Congressman Jim Bridenstine on the Hobby Lobby Decision
Washington, DC, June 30, 2014 FOR IMMEDIATE RELEASE
This is a great day for religious liberty in America. The Supreme Court has ruled, although more narrowly than many would prefer, that closely held companies do not have to leave their deeply held religious convictions at the door of their businesses. I celebrate with the Green and Hahn families and offer my sincere appreciation for standing on their beliefs.
The Hobby Lobby and Conestoga Woods cases considered before the Supreme Court are all about fundamental First Amendment rights: Do citizens have the right to enter into business without abandoning their faith?
Both of these family-owned businesses started small. They have grown over the years without abandoning their deeply held convictions about how to interact with their employees while making a living and serving their communities. Then Obamacare forced them into a difficult decision.
The "HHS mandate" would require them to provide certain drugs and services that are readily available elsewhere, should their employees choose to use them. The problem is that a small number of these drugs and services violate the values of these employers, so they choose not to provide them as part of their employee benefits. The business owners are not denying their employees the right to make their own personal choices about whether to use these particular drugs and services. These families are simply choosing that their company will not provide the drugs and services. The Court has affirmed that family owned, "closely held" corporations have the right to make that choice.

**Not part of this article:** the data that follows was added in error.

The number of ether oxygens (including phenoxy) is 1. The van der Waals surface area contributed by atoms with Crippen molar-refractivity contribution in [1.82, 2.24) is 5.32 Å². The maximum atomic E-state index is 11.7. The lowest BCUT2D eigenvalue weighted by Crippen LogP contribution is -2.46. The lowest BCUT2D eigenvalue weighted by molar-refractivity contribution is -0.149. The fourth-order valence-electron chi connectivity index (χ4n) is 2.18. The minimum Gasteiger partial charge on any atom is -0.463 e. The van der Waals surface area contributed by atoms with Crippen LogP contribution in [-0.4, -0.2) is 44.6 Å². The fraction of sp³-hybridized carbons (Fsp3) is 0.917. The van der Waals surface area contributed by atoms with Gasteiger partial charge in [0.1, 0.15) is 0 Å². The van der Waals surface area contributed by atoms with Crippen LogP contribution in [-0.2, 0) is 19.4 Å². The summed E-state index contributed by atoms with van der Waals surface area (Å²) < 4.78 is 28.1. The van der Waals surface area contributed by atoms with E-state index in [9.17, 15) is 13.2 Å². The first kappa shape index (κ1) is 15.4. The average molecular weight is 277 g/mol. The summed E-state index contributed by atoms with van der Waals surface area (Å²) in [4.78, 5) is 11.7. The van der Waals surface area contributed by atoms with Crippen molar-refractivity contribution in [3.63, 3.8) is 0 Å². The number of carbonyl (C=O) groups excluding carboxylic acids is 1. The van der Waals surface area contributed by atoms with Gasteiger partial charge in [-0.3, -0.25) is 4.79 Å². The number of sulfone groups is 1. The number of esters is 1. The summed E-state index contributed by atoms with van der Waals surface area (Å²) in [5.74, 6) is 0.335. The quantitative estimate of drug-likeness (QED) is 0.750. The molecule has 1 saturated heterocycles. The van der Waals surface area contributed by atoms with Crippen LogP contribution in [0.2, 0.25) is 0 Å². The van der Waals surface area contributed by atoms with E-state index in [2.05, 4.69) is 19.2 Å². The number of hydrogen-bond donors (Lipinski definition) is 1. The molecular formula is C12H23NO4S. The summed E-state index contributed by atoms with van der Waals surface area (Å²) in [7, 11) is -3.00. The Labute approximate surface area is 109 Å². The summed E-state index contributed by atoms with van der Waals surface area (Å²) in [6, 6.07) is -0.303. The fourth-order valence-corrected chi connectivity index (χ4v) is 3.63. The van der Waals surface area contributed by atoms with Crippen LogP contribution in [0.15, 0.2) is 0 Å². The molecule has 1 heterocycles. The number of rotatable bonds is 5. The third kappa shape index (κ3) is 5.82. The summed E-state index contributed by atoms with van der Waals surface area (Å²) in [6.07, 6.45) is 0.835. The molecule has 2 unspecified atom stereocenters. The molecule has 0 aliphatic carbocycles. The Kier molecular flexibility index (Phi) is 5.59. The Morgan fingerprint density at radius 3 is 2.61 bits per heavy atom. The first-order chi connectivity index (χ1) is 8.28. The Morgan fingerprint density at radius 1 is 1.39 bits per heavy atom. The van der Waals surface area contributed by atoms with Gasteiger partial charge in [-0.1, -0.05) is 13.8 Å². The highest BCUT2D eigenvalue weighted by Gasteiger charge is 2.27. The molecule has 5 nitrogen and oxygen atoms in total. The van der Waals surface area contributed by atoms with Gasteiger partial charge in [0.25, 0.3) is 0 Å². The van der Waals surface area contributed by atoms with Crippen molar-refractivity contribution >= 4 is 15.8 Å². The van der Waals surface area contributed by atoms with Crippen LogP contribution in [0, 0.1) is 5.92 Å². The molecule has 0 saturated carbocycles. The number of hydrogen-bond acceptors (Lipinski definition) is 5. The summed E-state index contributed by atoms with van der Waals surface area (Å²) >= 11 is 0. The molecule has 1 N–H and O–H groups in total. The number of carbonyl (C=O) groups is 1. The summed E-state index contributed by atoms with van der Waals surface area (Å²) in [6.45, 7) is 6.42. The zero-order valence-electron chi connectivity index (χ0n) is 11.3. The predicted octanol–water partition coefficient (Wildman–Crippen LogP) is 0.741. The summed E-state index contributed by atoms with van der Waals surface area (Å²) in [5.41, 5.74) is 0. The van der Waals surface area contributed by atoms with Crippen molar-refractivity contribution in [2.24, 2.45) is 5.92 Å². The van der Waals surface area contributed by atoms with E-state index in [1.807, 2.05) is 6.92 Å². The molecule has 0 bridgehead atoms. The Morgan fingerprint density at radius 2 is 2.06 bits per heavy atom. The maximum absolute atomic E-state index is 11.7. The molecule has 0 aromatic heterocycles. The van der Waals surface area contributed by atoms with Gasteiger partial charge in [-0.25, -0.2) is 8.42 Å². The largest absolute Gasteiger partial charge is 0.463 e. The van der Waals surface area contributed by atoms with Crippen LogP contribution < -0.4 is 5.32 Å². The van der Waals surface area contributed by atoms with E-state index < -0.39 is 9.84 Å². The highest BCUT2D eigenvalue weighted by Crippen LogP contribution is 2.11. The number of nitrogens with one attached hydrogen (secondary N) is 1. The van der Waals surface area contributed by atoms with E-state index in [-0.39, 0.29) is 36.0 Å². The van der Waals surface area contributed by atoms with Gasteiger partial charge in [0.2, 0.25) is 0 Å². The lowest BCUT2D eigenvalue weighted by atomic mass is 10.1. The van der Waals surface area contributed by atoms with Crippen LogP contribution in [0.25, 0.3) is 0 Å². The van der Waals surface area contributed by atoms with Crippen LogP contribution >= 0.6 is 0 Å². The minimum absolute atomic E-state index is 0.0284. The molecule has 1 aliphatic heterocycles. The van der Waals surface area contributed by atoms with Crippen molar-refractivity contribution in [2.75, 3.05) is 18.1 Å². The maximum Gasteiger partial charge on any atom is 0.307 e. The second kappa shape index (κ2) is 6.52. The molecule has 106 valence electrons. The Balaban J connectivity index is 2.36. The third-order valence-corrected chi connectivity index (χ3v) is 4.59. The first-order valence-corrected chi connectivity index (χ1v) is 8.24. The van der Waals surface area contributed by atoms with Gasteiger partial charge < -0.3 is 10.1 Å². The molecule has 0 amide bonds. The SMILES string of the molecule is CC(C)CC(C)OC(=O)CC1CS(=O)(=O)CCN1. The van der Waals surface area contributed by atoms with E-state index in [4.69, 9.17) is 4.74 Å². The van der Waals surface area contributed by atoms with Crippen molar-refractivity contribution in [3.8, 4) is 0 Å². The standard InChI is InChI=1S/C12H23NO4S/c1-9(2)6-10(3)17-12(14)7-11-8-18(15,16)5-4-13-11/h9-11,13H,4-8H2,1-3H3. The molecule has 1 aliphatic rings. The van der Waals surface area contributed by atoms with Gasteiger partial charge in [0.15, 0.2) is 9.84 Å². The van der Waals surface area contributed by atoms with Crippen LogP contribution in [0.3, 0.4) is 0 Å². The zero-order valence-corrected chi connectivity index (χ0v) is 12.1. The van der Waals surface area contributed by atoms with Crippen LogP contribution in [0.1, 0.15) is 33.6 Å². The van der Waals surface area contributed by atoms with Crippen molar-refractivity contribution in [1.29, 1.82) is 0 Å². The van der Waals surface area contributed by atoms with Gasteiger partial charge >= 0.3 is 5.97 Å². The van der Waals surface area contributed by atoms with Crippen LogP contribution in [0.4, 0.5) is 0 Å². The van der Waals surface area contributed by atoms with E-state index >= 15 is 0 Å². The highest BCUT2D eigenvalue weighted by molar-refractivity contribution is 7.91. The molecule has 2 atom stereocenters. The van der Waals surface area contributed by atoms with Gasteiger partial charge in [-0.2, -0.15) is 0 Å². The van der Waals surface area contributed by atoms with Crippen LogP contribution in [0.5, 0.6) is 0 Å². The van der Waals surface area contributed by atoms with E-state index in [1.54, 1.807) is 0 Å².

This is a fundamental religious liberty concern not confined to any one group. Numerous members of widely diverse religious communities have sued over whether HHS can mandate that people must abandon the free exercise of religious convictions in order to operate a business in America today. While over half of Americans disapprove of Obamacare overall, even more oppose the HHS mandate.
The Obamacare fine for companies that do not provide insurance at all is $2,000 per year per employee. But companies like Hobby Lobby and Conestoga, which provide excellent healthcare coverage, would have been fined $36,500 per year per employee over a very small number of products the families find objectionable. The "Fine on Faith was $100 per employee per day. This would have amounted to approximately half a billion dollars per year for Hobby Lobby."
The irony is that the Obama Administration has chosen to exempt hundreds of thousands of others on purely secular grounds, but they chose to fight the Green and Hahn families all the way to the Supreme Court.
I believe the majority of the Court has made the correct judgment in upholding this fundamental constitutional right.
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